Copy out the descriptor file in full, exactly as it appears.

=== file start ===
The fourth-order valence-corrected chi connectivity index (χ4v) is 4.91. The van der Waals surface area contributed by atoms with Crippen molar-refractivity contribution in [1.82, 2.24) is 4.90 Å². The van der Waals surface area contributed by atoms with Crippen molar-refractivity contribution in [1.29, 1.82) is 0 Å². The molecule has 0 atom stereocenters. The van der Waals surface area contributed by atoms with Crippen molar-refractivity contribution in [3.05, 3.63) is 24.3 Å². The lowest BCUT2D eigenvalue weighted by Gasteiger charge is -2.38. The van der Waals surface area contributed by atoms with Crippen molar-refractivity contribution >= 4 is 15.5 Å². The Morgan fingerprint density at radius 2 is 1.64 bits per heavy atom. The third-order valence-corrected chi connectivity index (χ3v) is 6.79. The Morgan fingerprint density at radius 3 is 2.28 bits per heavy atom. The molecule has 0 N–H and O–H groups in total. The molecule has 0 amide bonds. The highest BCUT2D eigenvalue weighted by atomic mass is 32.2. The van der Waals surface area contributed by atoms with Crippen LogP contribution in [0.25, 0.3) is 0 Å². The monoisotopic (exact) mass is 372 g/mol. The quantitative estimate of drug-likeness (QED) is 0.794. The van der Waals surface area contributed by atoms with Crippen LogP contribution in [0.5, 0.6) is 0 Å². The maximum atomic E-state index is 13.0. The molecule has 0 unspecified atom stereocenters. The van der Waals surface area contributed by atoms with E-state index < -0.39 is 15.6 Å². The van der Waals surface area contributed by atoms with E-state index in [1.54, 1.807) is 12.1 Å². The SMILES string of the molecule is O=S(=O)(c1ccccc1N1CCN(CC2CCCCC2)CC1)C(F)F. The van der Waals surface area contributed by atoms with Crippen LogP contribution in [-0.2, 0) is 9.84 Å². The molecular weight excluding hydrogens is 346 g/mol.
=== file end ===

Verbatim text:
The fourth-order valence-corrected chi connectivity index (χ4v) is 4.91. The van der Waals surface area contributed by atoms with Crippen molar-refractivity contribution in [1.82, 2.24) is 4.90 Å². The van der Waals surface area contributed by atoms with Crippen molar-refractivity contribution in [1.29, 1.82) is 0 Å². The molecule has 0 atom stereocenters. The van der Waals surface area contributed by atoms with Crippen molar-refractivity contribution in [3.05, 3.63) is 24.3 Å². The lowest BCUT2D eigenvalue weighted by Gasteiger charge is -2.38. The van der Waals surface area contributed by atoms with Crippen molar-refractivity contribution >= 4 is 15.5 Å². The Morgan fingerprint density at radius 2 is 1.64 bits per heavy atom. The third-order valence-corrected chi connectivity index (χ3v) is 6.79. The Morgan fingerprint density at radius 3 is 2.28 bits per heavy atom. The molecule has 0 N–H and O–H groups in total. The molecule has 0 amide bonds. The highest BCUT2D eigenvalue weighted by atomic mass is 32.2. The van der Waals surface area contributed by atoms with Crippen LogP contribution in [0.25, 0.3) is 0 Å². The monoisotopic (exact) mass is 372 g/mol. The quantitative estimate of drug-likeness (QED) is 0.794. The van der Waals surface area contributed by atoms with Crippen LogP contribution in [0.5, 0.6) is 0 Å². The maximum atomic E-state index is 13.0. The molecule has 0 unspecified atom stereocenters. The van der Waals surface area contributed by atoms with E-state index < -0.39 is 15.6 Å². The van der Waals surface area contributed by atoms with E-state index in [1.54, 1.807) is 12.1 Å². The SMILES string of the molecule is O=S(=O)(c1ccccc1N1CCN(CC2CCCCC2)CC1)C(F)F. The van der Waals surface area contributed by atoms with Crippen LogP contribution in [-0.2, 0) is 9.84 Å². The molecular weight excluding hydrogens is 346 g/mol.